Departments of Nutrition and. Epidemiology, Harvard TH Chan School of Public Health, Boston, MA.Departments of Nutrition and.Departments of Nutrition and. Channing Division of Network Medicine and.Department of Epidemiology and Biostatistics, MOE Key Laboratory of Environment and Health, School of Public Health, Tongji Medical College, Huazhong University of Science and Technology, Wuhan, China.Epidemiology, Harvard TH Chan School of Public Health, Boston, MA. Epidemiology, Harvard TH Chan School of Public Health, Boston, MA. Division of Preventive Medicine, Department of Medicine, Brigham and Women's Hospital and Harvard Medical School, Boston, MA; and.Epidemiology, Harvard TH Chan School of Public Health, Boston, MA. Epidemiology, Harvard TH Chan School of Public Health, Boston, MA. Division of Preventive Medicine, Department of Medicine, Brigham and Women's Hospital and Harvard Medical School, Boston, MA; and.Departments of Nutrition and. Epidemiology, Harvard TH Chan School of Public Health, Boston, MA. Channing Division of Network Medicine and.Departments of Nutrition and. Epidemiology, Harvard TH Chan School of Public Health, Boston, MA. Channing Division of Network Medicine and.Departments of Nutrition and frank.hu@channing.harvard.edu. Epidemiology, Harvard TH Chan School of Public Health, Boston, MA. Channing Division of Network Medicine and.

Pub Type(s)

Journal Article
Research Support, N.I.H., Extramural

Language

eng

PubMed ID

27557656

Citation

Chen, Mu, et al. "Dairy Fat and Risk of Cardiovascular Disease in 3 Cohorts of US Adults." The American Journal of Clinical Nutrition, vol. 104, no. 5, 2016, pp. 1209-1217.
Chen M, Li Y, Sun Q, et al. Dairy fat and risk of cardiovascular disease in 3 cohorts of US adults. Am J Clin Nutr. 2016;104(5):1209-1217.
Chen, M., Li, Y., Sun, Q., Pan, A., Manson, J. E., Rexrode, K. M., Willett, W. C., Rimm, E. B., & Hu, F. B. (2016). Dairy fat and risk of cardiovascular disease in 3 cohorts of US adults. The American Journal of Clinical Nutrition, 104(5), 1209-1217.
Chen M, et al. Dairy Fat and Risk of Cardiovascular Disease in 3 Cohorts of US Adults. Am J Clin Nutr. 2016;104(5):1209-1217. PubMed PMID: 27557656.
* Article titles in AMA citation format should be in sentence-case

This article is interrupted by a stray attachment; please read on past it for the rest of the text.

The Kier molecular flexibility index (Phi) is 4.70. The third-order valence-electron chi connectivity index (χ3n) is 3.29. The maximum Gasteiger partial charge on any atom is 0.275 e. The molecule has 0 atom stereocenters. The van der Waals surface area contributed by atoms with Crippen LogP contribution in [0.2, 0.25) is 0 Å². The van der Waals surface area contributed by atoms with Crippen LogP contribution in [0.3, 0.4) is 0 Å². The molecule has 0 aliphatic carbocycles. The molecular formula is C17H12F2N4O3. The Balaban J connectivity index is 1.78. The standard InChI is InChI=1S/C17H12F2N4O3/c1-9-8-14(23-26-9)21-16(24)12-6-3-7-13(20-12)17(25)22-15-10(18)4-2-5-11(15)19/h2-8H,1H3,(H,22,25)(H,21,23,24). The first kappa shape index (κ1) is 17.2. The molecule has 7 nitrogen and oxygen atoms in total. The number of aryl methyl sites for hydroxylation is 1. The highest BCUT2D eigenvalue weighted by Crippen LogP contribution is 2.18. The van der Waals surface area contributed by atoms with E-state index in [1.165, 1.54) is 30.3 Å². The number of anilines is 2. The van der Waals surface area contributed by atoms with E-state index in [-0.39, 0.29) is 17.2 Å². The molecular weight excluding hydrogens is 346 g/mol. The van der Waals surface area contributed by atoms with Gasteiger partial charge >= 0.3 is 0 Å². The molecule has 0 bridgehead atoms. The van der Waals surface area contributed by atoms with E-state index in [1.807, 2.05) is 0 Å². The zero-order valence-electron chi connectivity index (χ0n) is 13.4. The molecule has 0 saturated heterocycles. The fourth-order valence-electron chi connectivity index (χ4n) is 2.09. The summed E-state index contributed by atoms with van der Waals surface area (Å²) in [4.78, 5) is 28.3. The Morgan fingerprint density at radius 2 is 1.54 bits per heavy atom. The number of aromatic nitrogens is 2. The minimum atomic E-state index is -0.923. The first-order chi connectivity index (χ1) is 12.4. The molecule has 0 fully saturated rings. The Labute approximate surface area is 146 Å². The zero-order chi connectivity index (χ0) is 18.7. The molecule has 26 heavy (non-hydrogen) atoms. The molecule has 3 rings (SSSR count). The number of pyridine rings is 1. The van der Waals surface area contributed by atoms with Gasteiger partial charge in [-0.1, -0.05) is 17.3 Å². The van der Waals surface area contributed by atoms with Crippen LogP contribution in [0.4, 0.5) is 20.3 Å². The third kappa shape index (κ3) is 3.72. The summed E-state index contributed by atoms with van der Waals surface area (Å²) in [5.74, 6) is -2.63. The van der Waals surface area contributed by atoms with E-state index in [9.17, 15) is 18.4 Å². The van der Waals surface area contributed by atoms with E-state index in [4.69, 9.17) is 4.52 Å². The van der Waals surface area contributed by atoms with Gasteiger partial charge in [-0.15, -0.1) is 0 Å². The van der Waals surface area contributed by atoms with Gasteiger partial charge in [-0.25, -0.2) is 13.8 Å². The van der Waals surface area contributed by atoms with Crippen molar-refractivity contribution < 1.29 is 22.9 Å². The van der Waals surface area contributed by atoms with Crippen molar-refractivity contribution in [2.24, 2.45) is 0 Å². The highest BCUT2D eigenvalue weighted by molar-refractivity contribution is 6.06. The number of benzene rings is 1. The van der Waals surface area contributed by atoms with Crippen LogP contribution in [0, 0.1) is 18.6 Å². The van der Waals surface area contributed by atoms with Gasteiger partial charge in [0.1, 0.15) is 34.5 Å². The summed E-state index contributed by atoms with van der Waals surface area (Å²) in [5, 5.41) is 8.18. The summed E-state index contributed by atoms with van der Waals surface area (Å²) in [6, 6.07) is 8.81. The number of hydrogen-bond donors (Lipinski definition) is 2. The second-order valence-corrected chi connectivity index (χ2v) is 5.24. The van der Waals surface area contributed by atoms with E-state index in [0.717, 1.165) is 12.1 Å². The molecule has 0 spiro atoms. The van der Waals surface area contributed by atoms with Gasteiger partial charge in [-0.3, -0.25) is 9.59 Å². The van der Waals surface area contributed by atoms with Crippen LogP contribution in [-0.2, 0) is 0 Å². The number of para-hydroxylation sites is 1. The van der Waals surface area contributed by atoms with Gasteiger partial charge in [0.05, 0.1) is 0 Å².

TY - JOUR T1 - Dairy fat and risk of cardiovascular disease in 3 cohorts of US adults. AU - Chen,Mu, AU - Li,Yanping, AU - Sun,Qi, AU - Pan,An, AU - Manson,JoAnn E, AU - Rexrode,Kathryn M, AU - Willett,Walter C, AU - Rimm,Eric B, AU - Hu,Frank B, Y1 - 2016/08/24/ PY - 2016/03/10/received PY - 2016/07/28/accepted PY - 2016/11/3/pubmed PY - 2017/6/20/medline PY - 2016/8/26/entrez KW - animal fat KW - cardiovascular disease KW - dairy fat KW - prospective KW - vegetable fat SP - 1209 EP - 1217 JF - The American journal of clinical nutrition JO - Am. J. Clin. Nutr. VL - 104 IS - 5 N2 - BACKGROUND: Few prospective studies have examined dairy fat in relation to cardiovascular disease (CVD). OBJECTIVE: We aimed to evaluate the association between dairy fat and incident CVD in US adults. DESIGN: We followed 43,652 men in the Health Professionals Follow-Up Study (1986-2010), 87,907 women in the Nurses' Health Study (1980-2012), and 90,675 women in the Nurses' Health Study II (1991-2011). Dairy fat and other fat intakes were assessed every 4 y with the use of validated food-frequency questionnaires. RESULTS: During 5,158,337 person-years of follow-up, we documented 14,815 incident CVD cases including 8974 coronary heart disease cases (nonfatal myocardial infarction or fatal coronary disease) and 5841 stroke cases. In multivariate analyses, compared with an equivalent amount of energy from carbohydrates (excluding fruit and vegetables), dairy fat intake was not significantly related to risk of total CVD (for a 5% increase in energy from dairy fat, the RR was 1.02; 95% CI: 0.98, 1.05), coronary heart disease (RR: 1.03; 95% CI: 0.98, 1.09), or stroke (RR: 0.99; 95% CI: 0.93, 1.05) (P > 0.05 for all). In models in which we estimated the effects of exchanging different fat sources, the replacement of 5% of energy intake from dairy fat with equivalent energy intake from polyunsaturated fatty acid (PUFA) or vegetable fat was associated with 24% (RR: 0.76; 95% CI: 0.71, 0.81) and 10% (RR: 0.90; 95% CI: 0.87, 0.93) lower risk of CVD, respectively, whereas the 5% energy intake substitution of other animal fat with dairy fat was associated with 6% increased CVD risk (RR: 1.06; 95% CI: 1.02, 1.09). CONCLUSIONS: The replacement of animal fats, including dairy fat, with vegetable sources of fats and PUFAs may reduce risk of CVD. Whether the food matrix may modify the effect of dairy fat on health outcomes warrants further investigation. SN - 1938-3207 UR - https://www.unboundmedicine.com/medline/citation/27557656/Dairy_fat_and_risk_of_cardiovascular_disease_in_3_cohorts_of_US_adults_ L2 - https://academic.oup.com/ajcn/article-lookup/doi/10.3945/ajcn.116.134460 DB - PRIME DP - Unbound Medicine ER -